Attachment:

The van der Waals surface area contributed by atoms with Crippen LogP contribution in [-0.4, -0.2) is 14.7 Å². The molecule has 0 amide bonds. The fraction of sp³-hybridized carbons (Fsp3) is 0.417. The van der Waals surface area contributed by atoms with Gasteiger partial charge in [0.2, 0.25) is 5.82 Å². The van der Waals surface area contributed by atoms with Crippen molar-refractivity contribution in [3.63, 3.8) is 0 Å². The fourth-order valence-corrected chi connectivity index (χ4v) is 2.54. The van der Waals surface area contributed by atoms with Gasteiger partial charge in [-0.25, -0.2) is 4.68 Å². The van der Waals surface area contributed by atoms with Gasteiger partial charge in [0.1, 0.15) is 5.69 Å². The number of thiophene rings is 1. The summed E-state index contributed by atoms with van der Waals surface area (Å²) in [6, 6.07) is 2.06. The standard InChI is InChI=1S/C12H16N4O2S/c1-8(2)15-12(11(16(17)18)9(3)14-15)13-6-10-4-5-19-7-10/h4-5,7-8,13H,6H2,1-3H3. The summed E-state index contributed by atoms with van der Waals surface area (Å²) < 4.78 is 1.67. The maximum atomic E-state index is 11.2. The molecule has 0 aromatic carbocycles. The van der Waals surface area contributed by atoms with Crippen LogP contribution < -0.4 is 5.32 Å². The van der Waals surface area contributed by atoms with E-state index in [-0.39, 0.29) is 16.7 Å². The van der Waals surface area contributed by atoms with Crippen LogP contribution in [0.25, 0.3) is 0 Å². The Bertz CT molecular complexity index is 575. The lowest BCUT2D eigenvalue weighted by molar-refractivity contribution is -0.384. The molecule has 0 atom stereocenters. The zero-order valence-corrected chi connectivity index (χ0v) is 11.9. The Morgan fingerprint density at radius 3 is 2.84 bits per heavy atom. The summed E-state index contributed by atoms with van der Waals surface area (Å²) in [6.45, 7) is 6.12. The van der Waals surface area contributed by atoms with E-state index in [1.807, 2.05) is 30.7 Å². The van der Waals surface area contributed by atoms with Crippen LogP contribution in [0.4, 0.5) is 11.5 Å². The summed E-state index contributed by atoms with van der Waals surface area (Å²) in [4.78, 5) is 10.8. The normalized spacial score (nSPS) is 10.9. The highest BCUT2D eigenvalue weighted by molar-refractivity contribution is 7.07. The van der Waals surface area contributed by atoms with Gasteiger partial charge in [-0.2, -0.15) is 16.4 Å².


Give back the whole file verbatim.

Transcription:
The van der Waals surface area contributed by atoms with Crippen LogP contribution in [-0.4, -0.2) is 14.7 Å². The molecule has 0 amide bonds. The fraction of sp³-hybridized carbons (Fsp3) is 0.417. The van der Waals surface area contributed by atoms with Gasteiger partial charge in [0.2, 0.25) is 5.82 Å². The van der Waals surface area contributed by atoms with Crippen molar-refractivity contribution in [3.63, 3.8) is 0 Å². The fourth-order valence-corrected chi connectivity index (χ4v) is 2.54. The van der Waals surface area contributed by atoms with Gasteiger partial charge in [-0.25, -0.2) is 4.68 Å². The van der Waals surface area contributed by atoms with Gasteiger partial charge in [0.1, 0.15) is 5.69 Å². The number of thiophene rings is 1. The summed E-state index contributed by atoms with van der Waals surface area (Å²) in [6, 6.07) is 2.06. The standard InChI is InChI=1S/C12H16N4O2S/c1-8(2)15-12(11(16(17)18)9(3)14-15)13-6-10-4-5-19-7-10/h4-5,7-8,13H,6H2,1-3H3. The summed E-state index contributed by atoms with van der Waals surface area (Å²) < 4.78 is 1.67. The maximum atomic E-state index is 11.2. The molecule has 0 aromatic carbocycles. The van der Waals surface area contributed by atoms with Crippen LogP contribution < -0.4 is 5.32 Å². The van der Waals surface area contributed by atoms with E-state index in [-0.39, 0.29) is 16.7 Å². The van der Waals surface area contributed by atoms with Crippen LogP contribution in [0.25, 0.3) is 0 Å². The Bertz CT molecular complexity index is 575. The lowest BCUT2D eigenvalue weighted by molar-refractivity contribution is -0.384. The molecule has 0 atom stereocenters. The zero-order valence-corrected chi connectivity index (χ0v) is 11.9. The Morgan fingerprint density at radius 3 is 2.84 bits per heavy atom. The summed E-state index contributed by atoms with van der Waals surface area (Å²) in [6.45, 7) is 6.12. The van der Waals surface area contributed by atoms with E-state index in [1.807, 2.05) is 30.7 Å². The van der Waals surface area contributed by atoms with Crippen LogP contribution in [0.4, 0.5) is 11.5 Å². The summed E-state index contributed by atoms with van der Waals surface area (Å²) in [4.78, 5) is 10.8. The normalized spacial score (nSPS) is 10.9. The highest BCUT2D eigenvalue weighted by molar-refractivity contribution is 7.07. The van der Waals surface area contributed by atoms with Gasteiger partial charge in [-0.2, -0.15) is 16.4 Å².